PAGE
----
Look rich – die broke

While driving through Tampa, Florida recently I saw a cool car accessories shop – obviously a place to trick out your car – with this sign out front:

“Rent your wheels and tires here.”

Now I know we have places to rent furniture, clothes and appliances.  But I always suspect that these businesses are preying on poor people – or at least people who don’t plan very well.  So here we go – if you can’t afford new 22” rims with low profile tires why should you be deprived of looking super cool anyway.  Just rent them.  Who cares if you’ll pay six times what the tires are worth in the course of a year?  You can look slick tonight – it’s the American way.

This is an example of what Thomas Stanley talks about in his latest book – Stop Acting Rich.  I’ve highly recommended his previous books – The Millionaire Next Door and The Millionaire Mind. In this newest one he reveals the surprising practices of the really rich. They eat at modest restaurants, buy modest cars, and live in modest houses. The average dinner cost for the truly rich is $19.59 and very few ever spend over $10 on a bottle of wine. Guess who’s flashing the $250 bottles and putting $300 dinners on their American Express – yep, it’s the pretenders – those who want to impress others.

It’s pretty eye-opening to realize how much marketing is directed at those who want to “act rich.” This book may help you see real wealth in new ways. Bring rich doesn’t mean you have to waste money.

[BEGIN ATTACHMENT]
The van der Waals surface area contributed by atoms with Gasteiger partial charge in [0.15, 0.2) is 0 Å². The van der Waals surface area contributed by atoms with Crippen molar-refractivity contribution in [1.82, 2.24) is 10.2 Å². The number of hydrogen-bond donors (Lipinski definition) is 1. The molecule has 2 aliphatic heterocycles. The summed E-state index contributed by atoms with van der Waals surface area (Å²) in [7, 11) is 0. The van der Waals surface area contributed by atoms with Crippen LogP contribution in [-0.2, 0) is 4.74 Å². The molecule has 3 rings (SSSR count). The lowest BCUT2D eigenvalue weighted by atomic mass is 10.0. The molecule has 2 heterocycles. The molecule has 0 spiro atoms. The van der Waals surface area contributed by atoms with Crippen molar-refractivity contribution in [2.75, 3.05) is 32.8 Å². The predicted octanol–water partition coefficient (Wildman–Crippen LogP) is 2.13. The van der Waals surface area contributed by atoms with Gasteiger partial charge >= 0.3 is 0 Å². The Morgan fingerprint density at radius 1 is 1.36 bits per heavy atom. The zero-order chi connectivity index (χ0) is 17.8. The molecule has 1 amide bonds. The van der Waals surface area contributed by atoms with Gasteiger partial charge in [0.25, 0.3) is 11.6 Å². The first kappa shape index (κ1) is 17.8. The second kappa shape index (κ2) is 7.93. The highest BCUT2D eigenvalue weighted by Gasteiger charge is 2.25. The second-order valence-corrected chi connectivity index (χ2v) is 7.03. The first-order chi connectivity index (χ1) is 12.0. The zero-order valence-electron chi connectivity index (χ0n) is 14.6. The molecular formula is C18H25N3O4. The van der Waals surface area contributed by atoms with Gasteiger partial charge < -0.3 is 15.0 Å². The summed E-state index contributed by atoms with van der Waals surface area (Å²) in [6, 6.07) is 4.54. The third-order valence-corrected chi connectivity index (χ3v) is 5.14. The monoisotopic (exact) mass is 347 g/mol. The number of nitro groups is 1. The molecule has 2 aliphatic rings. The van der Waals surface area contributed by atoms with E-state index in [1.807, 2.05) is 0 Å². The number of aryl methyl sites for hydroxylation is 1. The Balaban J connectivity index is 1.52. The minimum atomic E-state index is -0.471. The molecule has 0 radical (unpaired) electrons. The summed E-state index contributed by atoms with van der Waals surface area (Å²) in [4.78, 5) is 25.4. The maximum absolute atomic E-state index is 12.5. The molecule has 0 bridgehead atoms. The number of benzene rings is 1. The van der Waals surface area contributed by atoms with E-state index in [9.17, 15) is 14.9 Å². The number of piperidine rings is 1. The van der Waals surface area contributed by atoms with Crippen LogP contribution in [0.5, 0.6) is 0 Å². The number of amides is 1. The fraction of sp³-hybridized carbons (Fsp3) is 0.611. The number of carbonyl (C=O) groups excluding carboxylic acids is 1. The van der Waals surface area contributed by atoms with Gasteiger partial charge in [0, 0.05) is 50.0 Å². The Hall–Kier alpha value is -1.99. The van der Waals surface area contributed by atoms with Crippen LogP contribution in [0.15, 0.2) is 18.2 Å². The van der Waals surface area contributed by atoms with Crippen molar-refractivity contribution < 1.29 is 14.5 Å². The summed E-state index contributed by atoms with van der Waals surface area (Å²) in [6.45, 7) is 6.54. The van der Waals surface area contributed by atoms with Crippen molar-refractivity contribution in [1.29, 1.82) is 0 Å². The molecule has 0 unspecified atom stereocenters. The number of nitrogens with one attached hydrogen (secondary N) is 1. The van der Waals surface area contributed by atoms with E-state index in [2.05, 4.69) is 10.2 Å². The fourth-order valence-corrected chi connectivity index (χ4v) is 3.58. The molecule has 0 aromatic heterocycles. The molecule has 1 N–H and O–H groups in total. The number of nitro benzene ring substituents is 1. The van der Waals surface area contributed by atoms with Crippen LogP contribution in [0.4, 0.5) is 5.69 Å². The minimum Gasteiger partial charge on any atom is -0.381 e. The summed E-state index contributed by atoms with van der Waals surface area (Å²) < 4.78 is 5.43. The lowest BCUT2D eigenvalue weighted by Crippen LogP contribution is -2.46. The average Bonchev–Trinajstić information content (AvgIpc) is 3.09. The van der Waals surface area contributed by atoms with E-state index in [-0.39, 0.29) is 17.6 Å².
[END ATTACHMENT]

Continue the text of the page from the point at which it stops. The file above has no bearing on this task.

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13 Responses to “Look rich – die broke”

  1. Terry Says:

    I have long known personally the frugality of wealthy people. I used to deliver pizzas, in both wealthy and poor neighborhoods.

    The wealthy people didn’t tip drivers, and neither did the poor; tipping drivers was largely a middle class practice. I once delivered a pizza to a wealthy governor (R); his wife paid with no tip and a joint-account exact-amount check. (In retrospect, I should have kept the check and framed it.) Several times I delivered pizzas to a state representative (D) who paid with no tip and exact cash.

    As a group, doctors and lawyers were just about as stingy as politicians.

  2. Andy Traub Says:

    Worst of all Dan those who try to “act rich” aren’t being grateful for the obvious blessings they DO have already. I struggle all the time to just BE GRATEFUL for the stuff I do have instead of wanting the next thing. I appreciate this reminder for myself…and Thanks for you comment Terry. It reminds me that I need to tip well 🙂

  3. Dan Pedersen Says:

    A couple of other good books on this subject are ‘Rich Dad Poor Dad’ and ‘Rich Dad’s Conspiracy of The Rich’, by Robert Kiyosaki. He talks about how the middle class and poor buy things like big houses and nice cars and consider them “assets”, when in reality they are “liabilities”.

    I have a short article on by blog about the connection between marketing and the spiritual world if you have a few minutes visit:


  4. Kay Says:

    I believe this was covered when I was trained to be a waitress as a teen: “rich people do not dress up or flashy when they eat out” so it is important to be nice to every customer if you expect to get a tip and/or repeat business.

    I don’t think this is covered in training staff for retail stores and boutiques though. I’ve noticed myself if you dress up to go shopping, you are treated better than a casually dressed shopper.